Best Ohio Wage and Hour Attorney Answer: My employer makes all of its employees go through a security checkpoint before we take a lunch break and doing this takes away ten minutes of our 30 minute lunch break. Shouldn’t we get paid for the lost ten minutes? My employer requires that all employees undergo a time consuming security check prior to leaving company property. It adds an extra half hour to my workday but my employer does not pay me for this extra time. Is my employer allowed to do this?
In breaking news, the United States Supreme Court has just weighed in on a very important wage and hour issue. As we have blogged about in the past, employers must pay all employees, with a few exceptions, at a rate equal to or greater than the federal minimum wage for all time worked. Precisely defining when an employee begins and ends her workday can be difficult, though, as workers are frequently required to perform duties that, while related to their jobs, are conducted off the clock.
Certain tasks related to one’s job are clearly not compensable. For example, while most of us would likely appreciate it if our employers pay us for our commute, very few of us are getting monthly check reimbursing us for bus fare or the time spent on the bus or while in traffic on the I-480. The Portal-to-Portal Act of 1947 amended the Fair Labor Standards Act and explicitly stated that time spent on certain activities related to employment, including travelling to or from the place of employment, is not compensable.
Other activities are a closer call, though. What about workers whose jobs require that they wear special protective gear? Should the time it takes a worker in a battery factory to don protective clothing be compensated? What about the time it takes a worker to walk from the area where the protective clothing is donned to her workstation? The answer to both of those questions is yes. The United States Supreme Court has repeatedly held that employees should be compensated for time spent on activities that are “integral and indispensable” to the employee’s job.
The Roberts Court recently issued a ruling that makes clear that “integral and indispensable” is to be construed as narrowly as possible. That is, the simple fact that one’s employer mandates an employee perform a job related task does not necessarily mean that the task is “integral” or “indispensable.” Monday, the Court announced its opinion in Integrity Staffing Solutions Inc. v. Busk. A unanimous Court held that time spent by warehouse workers waiting in line to go through a security checkpoint before they could leave the building is not time for which the employer must compensate those employees. Keep in mind that the United State Supreme Court rarely comes down with a unanimous decision.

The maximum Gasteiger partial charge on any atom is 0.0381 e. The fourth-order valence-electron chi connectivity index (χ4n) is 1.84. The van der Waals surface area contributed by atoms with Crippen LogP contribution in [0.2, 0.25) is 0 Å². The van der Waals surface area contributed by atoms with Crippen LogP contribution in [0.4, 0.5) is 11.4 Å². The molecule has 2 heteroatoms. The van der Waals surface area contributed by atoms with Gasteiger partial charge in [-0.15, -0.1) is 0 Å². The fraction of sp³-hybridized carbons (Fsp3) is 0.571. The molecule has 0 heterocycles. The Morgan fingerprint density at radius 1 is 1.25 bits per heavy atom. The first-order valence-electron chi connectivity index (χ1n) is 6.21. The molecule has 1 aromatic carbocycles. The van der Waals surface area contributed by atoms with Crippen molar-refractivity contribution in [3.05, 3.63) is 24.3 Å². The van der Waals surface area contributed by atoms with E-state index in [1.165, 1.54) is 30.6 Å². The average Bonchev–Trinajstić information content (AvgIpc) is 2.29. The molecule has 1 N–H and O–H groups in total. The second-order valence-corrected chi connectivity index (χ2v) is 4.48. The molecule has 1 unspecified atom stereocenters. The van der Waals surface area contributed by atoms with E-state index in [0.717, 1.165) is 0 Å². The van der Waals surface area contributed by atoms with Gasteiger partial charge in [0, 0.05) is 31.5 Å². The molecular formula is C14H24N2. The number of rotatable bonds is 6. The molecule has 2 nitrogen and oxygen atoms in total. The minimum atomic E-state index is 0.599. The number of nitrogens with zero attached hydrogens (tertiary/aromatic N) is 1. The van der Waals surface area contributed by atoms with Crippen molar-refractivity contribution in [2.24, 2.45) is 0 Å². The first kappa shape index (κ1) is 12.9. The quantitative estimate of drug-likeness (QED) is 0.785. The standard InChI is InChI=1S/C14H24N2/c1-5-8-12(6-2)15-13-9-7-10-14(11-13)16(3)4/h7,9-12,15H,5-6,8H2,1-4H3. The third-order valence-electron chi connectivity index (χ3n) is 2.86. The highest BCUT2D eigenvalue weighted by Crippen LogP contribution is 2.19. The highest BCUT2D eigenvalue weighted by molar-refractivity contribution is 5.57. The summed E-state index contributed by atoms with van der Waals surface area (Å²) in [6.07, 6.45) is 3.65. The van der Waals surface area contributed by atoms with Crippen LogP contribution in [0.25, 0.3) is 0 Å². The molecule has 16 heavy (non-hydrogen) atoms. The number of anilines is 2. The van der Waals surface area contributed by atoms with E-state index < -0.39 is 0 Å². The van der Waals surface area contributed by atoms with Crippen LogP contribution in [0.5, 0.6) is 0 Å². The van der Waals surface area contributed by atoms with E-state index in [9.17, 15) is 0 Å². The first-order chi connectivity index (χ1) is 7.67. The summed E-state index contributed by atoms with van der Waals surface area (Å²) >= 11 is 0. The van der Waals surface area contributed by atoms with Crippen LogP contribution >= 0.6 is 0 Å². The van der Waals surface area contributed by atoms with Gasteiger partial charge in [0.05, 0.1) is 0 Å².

The employees in the case were required to go through a security line every day at the end of their shifts prior to leaving company property. This process sometimes took as long as a half hour. That means that for up to ten hours a month these employees waited in line, because their employer required in order to keep their job, and were not paid for it.
Essentially, the Court reasoned that a determination of whether an activity is “integral and indispensable” to an employee’s jobs turns on whether the employee could still perform his primary duty if the activity in question were removed. Clear as mud, right?
The employees in this case were warehouse workers. Their primary duty was pulling items to complete orders. The Court reasoned that in an imaginary world where these employees were not required to go through security at the end of the day, they would still be able to pull items and complete orders, that is, they could still complete their primary duty. Thus, technically and logically, having to wait in line to file through a required security checkpoint at the end of the day is not an “integral and indispensable” activity for these workers…even though, their employer required it as a condition of employment.
Unfortunately, the Supreme Court took into consideration what ruling the other way would cost employers retroactively.
I think that they got this one wrong. To me portal to portal should be when you step onto your company’s property and do things at the direction of your employer, you should be paid. Under the Supreme Court’s rationale, an employer could make each warehouse employee stand in a waiting area for a half hour for no other reason that it pleases them, and this would not be compensable time. What about requiring every employee to stand and watch 15 minutes of advertising before they leave? These tasks are not part of the integral part of the job. It is not about traveling to and from work. It is something that is being done strictly and exclusively and the discretion of the employer. And, in the case of the security screening, only for the employer’s benefit.
Based on the Supreme Court’s ruling, Amazon could now cut it security checks from say six lines down to one line and save money by eliminating the position of five security checkers. So what if the employees have to now spend an additional hour in line – it is not compensable time.
If you believe that your employer is not paying you all of your wages for all of your lawfully earned overtime compensation at a rate of one and half times your normal wages as requires under the Federal Fair Labor Standards Act or Ohio Minimum Fair Wage Standards laws or you are an nonexempt employee that has been misclassified as exempt or independent contractor, contact the attorneys at Spitz, The Employee’s Law Firm today for a free and confidential initial consultation. The wage and hour lawyers at Spitz, The Employee’s Law Firm will provide you with the best options for your overtime pay dispute situation. If you even think that you may be entitled to overtime pay that you are not being paid, call 866-797-6040.
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